Editor’s Note: This is the second in a series of posts on health and health care disparities that Health Affairs Blog is publishing in conjunction with the new March/April issue of Health Affairs on Disparities: Expanding The Focus, published with support from the Robert Wood Johnson Foundation. Brian Smedley contributed the first post in the series, which will also feature Dora Hughes, Tom Miller, and Robin Weinick and Nancy Kressin.
The Persistence of Disparities. There is an immense volume of literature that expresses an abiding concern with the evident and persistent disparities in access to health care. These disparities are typically a function of race, sex, disability, or income. Once disparities have been documented, the usual approach to reform proposes some new form of intervention that is intended to smooth them out, usually by various kinds of forced access or subsidies regime. Just recently, the Robert Wood Johnson Foundation announced, for example, a nonpartisan commission “to identify and recommend practical solutions to eliminate health disparities and improve health for all Americans.” Unfortunately, the chief consequence of these proposals will be, as it has usually been, to make a health system balkier and less responsive than it had been before. The identified disparities doggedly persist in spite of the best efforts to counter them.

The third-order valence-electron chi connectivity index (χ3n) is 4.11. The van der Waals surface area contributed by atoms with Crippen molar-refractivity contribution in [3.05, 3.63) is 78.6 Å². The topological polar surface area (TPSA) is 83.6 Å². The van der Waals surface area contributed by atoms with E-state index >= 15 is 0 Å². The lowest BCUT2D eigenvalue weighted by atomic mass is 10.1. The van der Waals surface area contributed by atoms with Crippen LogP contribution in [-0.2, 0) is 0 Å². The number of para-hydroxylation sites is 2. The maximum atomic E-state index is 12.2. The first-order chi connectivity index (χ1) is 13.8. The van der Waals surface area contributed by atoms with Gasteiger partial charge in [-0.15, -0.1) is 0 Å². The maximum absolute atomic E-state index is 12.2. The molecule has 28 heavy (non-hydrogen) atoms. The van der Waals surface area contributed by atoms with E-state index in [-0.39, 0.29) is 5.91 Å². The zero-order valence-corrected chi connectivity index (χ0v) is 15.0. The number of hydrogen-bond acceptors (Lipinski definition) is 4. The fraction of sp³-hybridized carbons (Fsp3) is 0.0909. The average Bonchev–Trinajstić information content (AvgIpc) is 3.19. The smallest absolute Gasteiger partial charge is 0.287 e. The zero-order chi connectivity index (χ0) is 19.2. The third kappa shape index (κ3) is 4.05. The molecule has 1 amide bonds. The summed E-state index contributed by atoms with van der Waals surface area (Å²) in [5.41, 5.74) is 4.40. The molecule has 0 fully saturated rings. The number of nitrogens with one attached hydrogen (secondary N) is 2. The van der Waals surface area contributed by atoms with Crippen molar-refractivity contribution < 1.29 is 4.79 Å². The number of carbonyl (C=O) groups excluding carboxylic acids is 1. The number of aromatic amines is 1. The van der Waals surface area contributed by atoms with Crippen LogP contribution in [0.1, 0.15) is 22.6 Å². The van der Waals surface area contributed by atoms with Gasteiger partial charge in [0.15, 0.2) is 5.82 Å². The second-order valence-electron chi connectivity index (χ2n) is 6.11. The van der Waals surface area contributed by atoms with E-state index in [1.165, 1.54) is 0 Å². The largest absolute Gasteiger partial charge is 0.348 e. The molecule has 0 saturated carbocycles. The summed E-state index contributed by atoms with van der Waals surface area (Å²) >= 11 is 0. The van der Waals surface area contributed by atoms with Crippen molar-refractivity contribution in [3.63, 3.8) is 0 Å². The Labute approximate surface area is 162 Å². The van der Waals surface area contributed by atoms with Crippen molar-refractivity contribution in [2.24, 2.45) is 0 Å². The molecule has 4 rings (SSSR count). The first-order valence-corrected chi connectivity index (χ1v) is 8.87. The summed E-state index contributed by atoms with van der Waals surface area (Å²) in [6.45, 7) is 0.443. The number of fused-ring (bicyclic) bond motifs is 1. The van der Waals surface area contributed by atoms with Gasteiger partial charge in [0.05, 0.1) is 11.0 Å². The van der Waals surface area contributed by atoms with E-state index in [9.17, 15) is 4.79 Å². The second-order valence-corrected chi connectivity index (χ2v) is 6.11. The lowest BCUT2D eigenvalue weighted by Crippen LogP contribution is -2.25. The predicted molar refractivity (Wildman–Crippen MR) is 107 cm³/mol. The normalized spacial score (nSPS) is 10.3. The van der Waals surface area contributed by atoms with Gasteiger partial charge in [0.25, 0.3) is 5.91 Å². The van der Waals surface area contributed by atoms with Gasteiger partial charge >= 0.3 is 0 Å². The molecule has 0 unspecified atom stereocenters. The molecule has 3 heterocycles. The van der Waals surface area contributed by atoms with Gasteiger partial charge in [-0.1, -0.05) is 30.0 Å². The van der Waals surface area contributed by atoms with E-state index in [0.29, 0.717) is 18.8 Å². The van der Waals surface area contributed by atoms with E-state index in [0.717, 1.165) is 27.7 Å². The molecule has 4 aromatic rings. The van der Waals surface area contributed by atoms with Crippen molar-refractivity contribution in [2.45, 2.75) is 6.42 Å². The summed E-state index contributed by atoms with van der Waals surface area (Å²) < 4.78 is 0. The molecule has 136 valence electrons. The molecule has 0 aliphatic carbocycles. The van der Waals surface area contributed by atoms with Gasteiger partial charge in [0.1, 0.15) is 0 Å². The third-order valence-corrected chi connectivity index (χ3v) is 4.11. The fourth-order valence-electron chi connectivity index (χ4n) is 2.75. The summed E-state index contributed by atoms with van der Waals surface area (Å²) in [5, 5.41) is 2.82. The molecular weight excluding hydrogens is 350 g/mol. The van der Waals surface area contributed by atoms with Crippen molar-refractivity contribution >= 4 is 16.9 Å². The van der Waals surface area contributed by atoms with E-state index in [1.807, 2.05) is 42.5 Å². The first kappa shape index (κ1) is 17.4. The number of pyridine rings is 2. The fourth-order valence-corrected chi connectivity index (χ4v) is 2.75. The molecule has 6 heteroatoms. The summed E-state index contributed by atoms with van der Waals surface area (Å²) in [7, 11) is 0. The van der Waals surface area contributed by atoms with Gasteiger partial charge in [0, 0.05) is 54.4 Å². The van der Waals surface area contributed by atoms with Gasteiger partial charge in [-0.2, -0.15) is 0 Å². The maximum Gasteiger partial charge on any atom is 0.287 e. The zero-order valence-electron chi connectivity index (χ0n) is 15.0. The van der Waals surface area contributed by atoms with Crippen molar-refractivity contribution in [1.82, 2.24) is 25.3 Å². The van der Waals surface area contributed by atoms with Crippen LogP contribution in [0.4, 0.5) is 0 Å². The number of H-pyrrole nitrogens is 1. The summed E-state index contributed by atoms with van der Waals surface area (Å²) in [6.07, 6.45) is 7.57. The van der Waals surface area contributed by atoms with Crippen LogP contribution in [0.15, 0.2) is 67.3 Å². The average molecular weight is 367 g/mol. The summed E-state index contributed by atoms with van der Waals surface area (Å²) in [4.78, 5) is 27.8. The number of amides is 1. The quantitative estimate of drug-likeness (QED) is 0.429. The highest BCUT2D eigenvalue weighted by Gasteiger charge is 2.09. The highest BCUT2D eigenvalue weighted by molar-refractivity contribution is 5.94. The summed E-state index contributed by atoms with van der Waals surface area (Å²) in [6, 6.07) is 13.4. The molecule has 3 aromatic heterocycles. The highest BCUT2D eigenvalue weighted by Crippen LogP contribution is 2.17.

In examining these disparities, it is very difficult to find the culprit in any supposed hard-boiled political indifference of modern physicians and other health care personnel. My own impressions are that most physicians have been socialized into a profession that profoundly dislikes the large disparities unearthed in the empirical research. Certainly, the profession operates under powerful and enduring social norms against any form of discrimination in health care services on the grounds of race or sex. The increasing disparities in health care cannot be laid at the doorstep of a profession that has transformed itself in the last two generations.
If intentions have not gone awry, then why have the results become more skewed then ever before? On this score, there is much reason to start with two propositions. The first is that some disparities in the provision of health care make sense from a social point of view. The second is that these disparities are greater, perhaps, than they ought to be because of the inveterate tendency to put redistribution ahead of deregulation in all phases of medical care.
Why Disparities Are Needed. Turning to the first point, what is the normative case for insisting that all persons should have equal access to care regardless of income or wealth? Clearly, this proposition cannot be sensibly defended as the simple outgrowth of a policy that defends equal incomes for all persons, regardless of how much they contribute to society writ large. That equal-incomes policy might — although only with difficulty — be defended on the grounds of the diminishing marginal utility of wealth, whereby the next dollar to the poor person is always worth more than the last dollar taken from the rich person. But any preoccupation with distribution ignores the critical importance that incentives play in wealth creation. Imposing what amounts to a 100 percent tax on the income of the most productive members of society will stifle innovation and production, impoverishing everyone from top to bottom. Some redistribution may be defensible. An equal-incomes policy is not.